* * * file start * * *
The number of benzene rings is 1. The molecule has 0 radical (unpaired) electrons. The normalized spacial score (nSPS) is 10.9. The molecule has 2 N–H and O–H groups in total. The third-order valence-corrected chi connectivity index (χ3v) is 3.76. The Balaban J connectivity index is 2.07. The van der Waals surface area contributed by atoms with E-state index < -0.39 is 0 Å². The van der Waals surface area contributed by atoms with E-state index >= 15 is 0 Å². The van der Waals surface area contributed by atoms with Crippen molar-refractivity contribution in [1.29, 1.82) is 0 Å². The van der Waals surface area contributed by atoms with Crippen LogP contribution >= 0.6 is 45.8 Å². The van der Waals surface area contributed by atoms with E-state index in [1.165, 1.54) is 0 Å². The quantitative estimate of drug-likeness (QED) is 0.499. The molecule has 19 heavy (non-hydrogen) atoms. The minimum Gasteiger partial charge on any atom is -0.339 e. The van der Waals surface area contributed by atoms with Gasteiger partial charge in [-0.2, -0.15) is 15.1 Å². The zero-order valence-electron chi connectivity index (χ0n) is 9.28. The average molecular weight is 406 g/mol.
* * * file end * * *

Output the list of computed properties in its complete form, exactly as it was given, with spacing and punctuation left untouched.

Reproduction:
The number of benzene rings is 1. The molecule has 0 radical (unpaired) electrons. The normalized spacial score (nSPS) is 10.9. The molecule has 2 N–H and O–H groups in total. The third-order valence-corrected chi connectivity index (χ3v) is 3.76. The Balaban J connectivity index is 2.07. The van der Waals surface area contributed by atoms with E-state index < -0.39 is 0 Å². The van der Waals surface area contributed by atoms with E-state index >= 15 is 0 Å². The van der Waals surface area contributed by atoms with Crippen molar-refractivity contribution in [1.29, 1.82) is 0 Å². The van der Waals surface area contributed by atoms with Crippen LogP contribution >= 0.6 is 45.8 Å². The van der Waals surface area contributed by atoms with E-state index in [1.165, 1.54) is 0 Å². The quantitative estimate of drug-likeness (QED) is 0.499. The molecule has 19 heavy (non-hydrogen) atoms. The minimum Gasteiger partial charge on any atom is -0.339 e. The van der Waals surface area contributed by atoms with Gasteiger partial charge in [-0.2, -0.15) is 15.1 Å². The zero-order valence-electron chi connectivity index (χ0n) is 9.28. The average molecular weight is 406 g/mol.